As Érika Nogueira de Andrade Stupiello from São Paulo State University has noted in her article entitled “Ethical Implications of Translation Technologies” from Translation Journal in 2007, translation memory, a technological tool designed to help translators, presents certain ethical questions about the way translators work. Translation memory, or TM as it is commonly abbreviated in the translation world, is essentially a database that records units of text that have already been translated by a translator. Translation memories have been credited with increasing productivity and efficiency in the field of translation.
Yet, like Stupiello, translators and translation clients need to make sure that they not only look at the benefits that translation memories provide, but also the ethical questions that this technological tool presents for the translator. In order to fully understand this issue, it may be helpful to know that once a translation memory database has been created for a project or client, it is common practice that this database will be provided to the client along with the translation, and/or the memory will be used as input for the client’s future projects. After receiving this database, clients often expect compliance with the phrases in the database. Additionally, as also pointed out by Stupiello, it is generally the case that clients, whose main goal is often to reduce costs, will encourage translators to use “matches” from the translation memory as much as possible.
This is where the problem lies. While there are many instances where the terminology that has been stored in the translation memory can be appropriately and coherently used in future translations, there are other times that the exact translation cannot be used in a new context. As Stupiello says “The translator’s interpretation of the source material and personal choices made in the formulation of the translated text might interfere with content management and consistency even though the translator’s option may be at times more appropriate for some specific context than the pre-selected options offered by the database.” This can present a problem for the client who may only be willing to pay for segments that are new, or have not yet been translated. This also brings up the issue that consistency does not necessarily ensure coherence.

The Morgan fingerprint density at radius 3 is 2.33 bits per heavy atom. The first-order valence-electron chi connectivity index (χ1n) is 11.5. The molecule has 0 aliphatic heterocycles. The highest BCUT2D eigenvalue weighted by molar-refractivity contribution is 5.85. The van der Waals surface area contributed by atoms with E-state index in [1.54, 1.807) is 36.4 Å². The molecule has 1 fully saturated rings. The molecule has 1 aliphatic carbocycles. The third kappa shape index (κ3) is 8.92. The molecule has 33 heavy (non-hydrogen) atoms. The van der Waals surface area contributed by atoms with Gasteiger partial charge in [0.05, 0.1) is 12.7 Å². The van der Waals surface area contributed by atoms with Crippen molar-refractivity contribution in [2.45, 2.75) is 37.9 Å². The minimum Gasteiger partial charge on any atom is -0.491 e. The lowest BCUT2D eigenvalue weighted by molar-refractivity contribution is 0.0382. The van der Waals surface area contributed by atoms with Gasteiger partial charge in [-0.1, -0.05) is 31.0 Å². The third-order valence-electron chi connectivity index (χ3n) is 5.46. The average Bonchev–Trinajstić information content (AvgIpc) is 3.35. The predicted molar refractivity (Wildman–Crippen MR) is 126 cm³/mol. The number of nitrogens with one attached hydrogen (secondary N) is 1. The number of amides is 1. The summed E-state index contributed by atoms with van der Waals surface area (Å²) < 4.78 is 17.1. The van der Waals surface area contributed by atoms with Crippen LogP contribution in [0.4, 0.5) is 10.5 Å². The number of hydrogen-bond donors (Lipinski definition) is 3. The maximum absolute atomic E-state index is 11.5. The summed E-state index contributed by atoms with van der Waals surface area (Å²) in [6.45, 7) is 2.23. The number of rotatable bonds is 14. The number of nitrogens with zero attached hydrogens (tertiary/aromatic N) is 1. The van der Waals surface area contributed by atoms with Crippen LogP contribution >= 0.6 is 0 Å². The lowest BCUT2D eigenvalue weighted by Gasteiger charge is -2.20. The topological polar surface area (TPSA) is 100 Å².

Ultimately, the decision of whether or not to maintain previously translated segments in new contexts is an issue faced by the translator. While it is often the case that the translator should and must maintain segments as they are kept in the translation memory, I, like Stupiello, must warn translators not to be “lulled” “into a false sense of belief that meaning is fixed and will not change or lead to new associations in the new contexts they have become part of.” After all, we must not loose sight of the human element that is so fundamental to the field of translation.